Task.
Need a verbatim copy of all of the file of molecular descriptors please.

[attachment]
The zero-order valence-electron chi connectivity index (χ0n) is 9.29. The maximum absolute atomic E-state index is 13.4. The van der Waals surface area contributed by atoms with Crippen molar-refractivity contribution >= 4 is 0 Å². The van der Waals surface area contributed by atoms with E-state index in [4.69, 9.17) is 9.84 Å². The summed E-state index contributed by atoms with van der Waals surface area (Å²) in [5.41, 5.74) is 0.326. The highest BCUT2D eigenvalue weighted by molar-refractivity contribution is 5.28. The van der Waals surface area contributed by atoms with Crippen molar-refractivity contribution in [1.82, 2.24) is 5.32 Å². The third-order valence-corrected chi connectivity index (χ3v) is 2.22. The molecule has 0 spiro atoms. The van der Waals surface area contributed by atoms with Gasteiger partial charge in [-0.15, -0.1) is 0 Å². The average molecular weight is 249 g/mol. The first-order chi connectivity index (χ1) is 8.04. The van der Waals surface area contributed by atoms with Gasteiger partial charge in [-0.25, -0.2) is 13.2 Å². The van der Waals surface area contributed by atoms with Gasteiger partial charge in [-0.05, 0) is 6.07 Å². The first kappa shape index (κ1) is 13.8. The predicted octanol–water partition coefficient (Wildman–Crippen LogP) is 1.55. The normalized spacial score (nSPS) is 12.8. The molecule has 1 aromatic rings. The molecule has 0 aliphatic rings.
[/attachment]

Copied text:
The zero-order valence-electron chi connectivity index (χ0n) is 9.29. The maximum absolute atomic E-state index is 13.4. The van der Waals surface area contributed by atoms with Crippen molar-refractivity contribution >= 4 is 0 Å². The van der Waals surface area contributed by atoms with E-state index in [4.69, 9.17) is 9.84 Å². The summed E-state index contributed by atoms with van der Waals surface area (Å²) in [5.41, 5.74) is 0.326. The highest BCUT2D eigenvalue weighted by molar-refractivity contribution is 5.28. The van der Waals surface area contributed by atoms with Crippen molar-refractivity contribution in [1.82, 2.24) is 5.32 Å². The third-order valence-corrected chi connectivity index (χ3v) is 2.22. The molecule has 0 spiro atoms. The van der Waals surface area contributed by atoms with Gasteiger partial charge in [-0.15, -0.1) is 0 Å². The average molecular weight is 249 g/mol. The first-order chi connectivity index (χ1) is 8.04. The van der Waals surface area contributed by atoms with Gasteiger partial charge in [-0.25, -0.2) is 13.2 Å². The van der Waals surface area contributed by atoms with Gasteiger partial charge in [-0.05, 0) is 6.07 Å². The first kappa shape index (κ1) is 13.8. The predicted octanol–water partition coefficient (Wildman–Crippen LogP) is 1.55. The normalized spacial score (nSPS) is 12.8. The molecule has 1 aromatic rings. The molecule has 0 aliphatic rings.